Ted: To me that criticism is just not really a fair criticism this time around. Maybe three years ago hearing Happy Hollow and the band out on the road for the first time trying to redo songs with that whole arrangement, there were some growing pains you know? [Laughs]. Much like me, when I entered the band, there's a period of trying to figure out how everyone's going to fit in, but this record I feel like was a live studio record. Sure, there's multi tracks. I'm not going to say that we all put on headphones and we all banged it out in four takes or whatever. There was a lot of work put into it on a studio level, but the music was written and meant to be performed as it was on the record, with five people, or five people with the aid of a sampler, or with a few tricks here and there, sure.

But I think this record, to me, feels more like a band in a room, which was kind of our goal going into it. And that goes into the production method of A.J. versus Mike and small, private studio versus big Hollywood franchised studio. We wanted to strip it down and make a record that when we went to play it live we had all the bare bones. All the elements are represented. Sure, there's a few things. There's overdubs, as we call them, that happen on any record.

Even the first two Cursive records, they were still multi tracked, but maybe those were the only two records that the band has ever made that had guitar, bass, vocals, drums only. We started adding more and more as we went on with it, but I think if you're finding that criticism up there, then that's probably more valid for last time around. And I still don't agree with that either. Because we have our moments. Like every band, we have a bad show here and there, and whatever. You just roll with it.

SSv: Well, when I listened to the record, it did sound to me like you would be able to take it on the road, but I figured I'd ask you about it anyway.

Ted: Those kinds of comments kind of make me feel like that person has had a bad experience at a show. [Laughs] and I've read some really nasty things like, "These guys are awesome, but they can't play live because they're a bunch of drunks." It's like, well, ok, first of all that's just mean. And second of all, that's not true. [Laughs]

But, you know, shit happens. Once every hundred shows maybe the band is kinda ehh, you know? And maybe the wrong angry kid in the front row gets mad about it, but I think in general, people who make comments about it, there's something else behind it. It's never just what it is. It's never just a band being fucking drunk. Alcohol is dangerous, but rock and roll has constantly you know, fueled itself on beer and bourbon and drugs. [Laughs]

As far as I'm concerned, taking a band that's drinking on stage, or meeting a musician that's on drugs, whatever, it's all like, yeah, that's been done. David Lee Roth kind of took that to the edge. But if The Replacements showed up in this day and age, they would still be heroes if they sounded the way they did in 1981, people would still love the shit out of 'em. And I'm sure if they were the same age, if they were 17, 18 years old they would be drinking a lot, just like they did back then and they'd earn that reputation.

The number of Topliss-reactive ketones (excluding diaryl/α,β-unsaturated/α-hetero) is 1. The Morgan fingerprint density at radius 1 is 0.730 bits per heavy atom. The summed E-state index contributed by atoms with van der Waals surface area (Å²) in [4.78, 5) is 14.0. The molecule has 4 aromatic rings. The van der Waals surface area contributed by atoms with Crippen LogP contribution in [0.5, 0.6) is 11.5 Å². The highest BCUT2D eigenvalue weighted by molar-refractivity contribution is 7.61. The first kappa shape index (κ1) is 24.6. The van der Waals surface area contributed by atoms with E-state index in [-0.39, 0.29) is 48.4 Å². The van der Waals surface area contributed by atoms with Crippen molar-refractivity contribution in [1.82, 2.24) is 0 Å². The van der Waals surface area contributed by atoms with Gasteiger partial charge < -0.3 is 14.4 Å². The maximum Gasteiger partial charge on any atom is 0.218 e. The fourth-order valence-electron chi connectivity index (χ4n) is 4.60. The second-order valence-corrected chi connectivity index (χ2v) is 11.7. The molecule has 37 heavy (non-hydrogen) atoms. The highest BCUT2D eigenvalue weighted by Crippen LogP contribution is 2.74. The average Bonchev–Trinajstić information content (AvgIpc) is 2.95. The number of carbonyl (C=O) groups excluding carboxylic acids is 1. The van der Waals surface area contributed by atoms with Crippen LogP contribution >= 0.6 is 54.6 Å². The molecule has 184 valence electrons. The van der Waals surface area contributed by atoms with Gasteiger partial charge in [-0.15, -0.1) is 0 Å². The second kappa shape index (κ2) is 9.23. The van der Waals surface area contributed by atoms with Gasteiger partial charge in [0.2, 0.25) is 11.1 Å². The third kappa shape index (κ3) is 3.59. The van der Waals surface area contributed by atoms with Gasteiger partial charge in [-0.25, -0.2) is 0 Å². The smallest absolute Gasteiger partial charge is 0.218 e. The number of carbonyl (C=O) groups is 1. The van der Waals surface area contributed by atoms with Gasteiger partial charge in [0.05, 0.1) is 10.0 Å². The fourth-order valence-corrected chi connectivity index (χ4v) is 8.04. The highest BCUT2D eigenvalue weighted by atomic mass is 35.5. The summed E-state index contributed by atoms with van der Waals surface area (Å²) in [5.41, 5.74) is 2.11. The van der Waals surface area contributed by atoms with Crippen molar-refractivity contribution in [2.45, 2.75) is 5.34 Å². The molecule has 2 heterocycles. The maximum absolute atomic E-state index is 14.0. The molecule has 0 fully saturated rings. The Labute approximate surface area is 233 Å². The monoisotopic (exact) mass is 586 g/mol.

But we do drink a lot. We just come from a city and like family and a community where it's acceptable to drink with your family and your friends and I'm sure, especially as you get older, it's frowned upon getting too drunk and getting sick or getting mean. But you know, as long as you're in this band and you can coexist with alcohol and not get mean or get dark, or sloppy or sick all the time, and if you just keep on top of it, then it's ok.

And it's entertainment. It's an entertainment business. And we've seen everything. As a music loving community we've seen everything and people like to drink and go to shows and have a good time and bartenders like selling drinks and getting tips, so it is another part of the business, too, I think. Sorry that wasn't one of your questions. That's just me responding.

SSv: Now, I know around when the album came out, you guys made your network television debut on Letterman, so what was that like?

Ted: That was thrilling to be brief, I guess. It was an incredible experience for us and we'll never have anything like that again. It took us a long time to get that little spot for that one song, and we made everyone happy. Everyone seems really positive about it. I think Tim had a really good performance, which is essential. He needs to have a really great show for us to come off good, so, I'm just really happy that we were allowed to do that and be a part of that world.

SSv: Well, for a last question, since 2000, you guys have been on a one album every three years track. Do you think there will be another Cursive album in 2012?

Ted: Hopefully sooner. I'd like to say that we can turn it around in a shorter time, but who knows? [Laughs] I really have no idea. Tim's getting married this fall and we're going to take a little break for him to celebrate his marriage and honeymoon. And then we're going to pick it up and basically just keep this record alive as long as possible. From the band standpoint you have to tour and make an effort out of it, but I felt that if we were to stop touring now and to go on hiatus until the next record that we would be doing a disservice to this record.

But at the same time, the more time we spend touring this, the more worn out we get and the less we probably want to write unless we have that little break. But I think something fun is going to happen soon. I think Tim is going to show up next week for tour and have a couple songs ready, and I think I might have a couple new songs ready by then, so the ball might start rolling sooner than it has in the past. But gosh, I'd hate to put a date on it. I'd say probably 2011, hopefully. [Laughs]
Mama, I'm Swollen

Mama, I'm Swollen